An eight-country project in Africa has published a major survey of the state of the countries’ land restoration efforts. Reversing Land Degradation in Africa by Scaling-up Evergreen Agriculture (Regreening Africa) is an ambitious five-year initiative (2017–2022).
It seeks to 1) directly reverse land degradation among 500,000 households across 1 million hectares of agricultural land in eight countries; and 2) catalyse a much larger effort to expand the scale of restoration to tens of millions of hectares of degraded land across the continent.
It is funded by the European Union and being implemented in Ethiopia, Ghana, Kenya, Mali, Niger, Rwanda, Senegal and Somalia by five international non-governmental organizations — World Vision, Oxfam, Care International, Catholic Relief Services and Sahel Eco—with World Agroforestry (ICRAF) in an overall coordination and technical leadership role.
The project addresses all of the five major global challenges of ICRAF but explicitly focuses on two: environmental degradation and loss of biodiversity; and accelerating climate change.
Regreening Africa recently published a significant consolidated baseline survey report, synthesizing results from seven country reports. The purpose of the baseline surveys was threefold: 1) to generate baseline data required to later assess Regreening Africa’s local-level socio-economic and biophysical impact as well as the extent of household and community-level engagement in land restoration; 2) to identify critical factors in the policy and institutional environment (including those relevant to targeted tree-based value chains) that need to be addressed to unlock the expansion of scale of cost-effective and impactful practices of land restoration; and 3) to generate evidence to inform the design and expansion of scale of land restoration.
“To achieve these ambitions,” said Susan Chomba, Regreening Africa’s manager and a scientist with World Agroforestry (ICRAF), “we needed to know the extent of degradation of the land and the socio-economic status of the people who live and work on it, in all eight countries, in order to restore both the land and the livelihoods of the people.”
Karl Hughes, head of Impact Assessment and Acceleration at ICRAF, was closely engaged with the design and implementation of the survey. “We conducted the extensive baseline survey as a key element of Regreening Africa’s impact assessment strategy, which aims to provide evidence of the extent to which the project is likely to benefit the communities and households it is directly targeting,” he said.
Regreening Africa’s impact evaluation strategy is known as phase-in design. For this, implementing partners identified a pool of village clusters that they had not yet started working in and for which there was flexibility on when they would be engaged. The village clusters were then assigned at random for targeting in years 1 and 4 and baseline data were collected from 9377 randomly selected households within the clusters. Household surveys were carried out with randomly selected male and female farmers to collect socio-economic data. In addition, the main cropping fields of the households were digitally mapped.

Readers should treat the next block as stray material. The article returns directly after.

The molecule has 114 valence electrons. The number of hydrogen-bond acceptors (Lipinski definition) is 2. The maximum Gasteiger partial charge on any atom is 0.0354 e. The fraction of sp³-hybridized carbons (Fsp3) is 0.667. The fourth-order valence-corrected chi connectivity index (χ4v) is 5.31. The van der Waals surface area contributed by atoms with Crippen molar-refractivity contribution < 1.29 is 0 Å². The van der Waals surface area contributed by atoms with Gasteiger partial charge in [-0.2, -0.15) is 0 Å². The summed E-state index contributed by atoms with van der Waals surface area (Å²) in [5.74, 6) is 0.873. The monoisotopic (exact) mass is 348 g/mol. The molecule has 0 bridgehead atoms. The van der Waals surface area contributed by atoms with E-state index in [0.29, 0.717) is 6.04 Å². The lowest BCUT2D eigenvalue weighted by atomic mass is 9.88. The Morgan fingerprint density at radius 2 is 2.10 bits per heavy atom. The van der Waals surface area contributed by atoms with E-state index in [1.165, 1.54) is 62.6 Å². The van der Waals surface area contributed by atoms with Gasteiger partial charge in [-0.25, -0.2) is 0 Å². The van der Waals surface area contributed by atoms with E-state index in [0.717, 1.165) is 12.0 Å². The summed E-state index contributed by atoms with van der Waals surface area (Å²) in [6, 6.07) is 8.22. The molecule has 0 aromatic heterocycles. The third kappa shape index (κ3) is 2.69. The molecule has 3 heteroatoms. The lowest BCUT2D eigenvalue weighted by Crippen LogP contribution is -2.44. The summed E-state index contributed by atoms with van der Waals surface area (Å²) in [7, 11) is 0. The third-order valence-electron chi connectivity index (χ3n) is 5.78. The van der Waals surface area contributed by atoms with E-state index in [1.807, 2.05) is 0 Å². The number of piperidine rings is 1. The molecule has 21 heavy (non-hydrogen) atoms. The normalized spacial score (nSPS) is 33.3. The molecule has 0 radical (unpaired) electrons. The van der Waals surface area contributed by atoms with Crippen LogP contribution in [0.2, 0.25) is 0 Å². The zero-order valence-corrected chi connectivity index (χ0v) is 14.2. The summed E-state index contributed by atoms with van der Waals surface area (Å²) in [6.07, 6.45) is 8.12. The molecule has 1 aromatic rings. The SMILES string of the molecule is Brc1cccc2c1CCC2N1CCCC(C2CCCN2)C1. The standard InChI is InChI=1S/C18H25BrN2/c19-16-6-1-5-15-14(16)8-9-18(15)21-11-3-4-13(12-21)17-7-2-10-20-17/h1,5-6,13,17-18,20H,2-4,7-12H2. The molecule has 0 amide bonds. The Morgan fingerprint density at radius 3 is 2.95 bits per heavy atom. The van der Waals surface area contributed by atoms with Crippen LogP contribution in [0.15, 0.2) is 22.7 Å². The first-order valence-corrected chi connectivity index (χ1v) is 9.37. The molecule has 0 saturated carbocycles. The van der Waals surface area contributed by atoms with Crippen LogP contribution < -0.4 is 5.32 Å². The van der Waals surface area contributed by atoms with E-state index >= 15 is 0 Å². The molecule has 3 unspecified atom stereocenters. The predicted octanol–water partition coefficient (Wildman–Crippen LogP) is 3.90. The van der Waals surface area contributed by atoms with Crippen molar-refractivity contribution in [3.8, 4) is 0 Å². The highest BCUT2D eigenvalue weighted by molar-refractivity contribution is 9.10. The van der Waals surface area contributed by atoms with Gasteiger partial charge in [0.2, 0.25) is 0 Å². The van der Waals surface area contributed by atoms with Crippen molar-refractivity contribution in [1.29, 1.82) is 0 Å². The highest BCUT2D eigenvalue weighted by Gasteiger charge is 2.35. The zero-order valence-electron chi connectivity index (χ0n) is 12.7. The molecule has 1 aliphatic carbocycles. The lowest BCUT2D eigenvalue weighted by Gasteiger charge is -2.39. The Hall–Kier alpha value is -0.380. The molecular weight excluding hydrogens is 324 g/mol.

The resulting geo-tagged field polygons were then overlaid on land-health maps to generate field-specific indicators of the health of land and soils. Baseline assessments of vegetation cover, soil organic carbon and soil erosion prevalence were produced across all surveyed farms. Maps of each indicator were produced using the global network of Land Degradation Surveillance Framework sites, coupled with Earth Observation data. The Framework’s surveys were conducted in Rwanda, Senegal and Niger to complement ICRAF’s GeoSpatial Lab’s existing datasets. The baseline data collection was complemented by qualitative data of 192 gender-disaggregated focus groups with 974 men and 975 women to prioritize tree-based value chains that Regreening Africa will seek to strengthen.
A key aim of Regreening Africa is to create an enabling economic and policy environment that will facilitate regreening and broader land restoration that benefits smallholders. In addition, a country-level policy desk review, complemented by stakeholder network analysis and online surveys were conducted and the findings validated through national workshops. Finally, implementing partners were supported to identify relevant behavioural and structural barriers to land restoration in their respective contexts, as well as strategies to overcome them.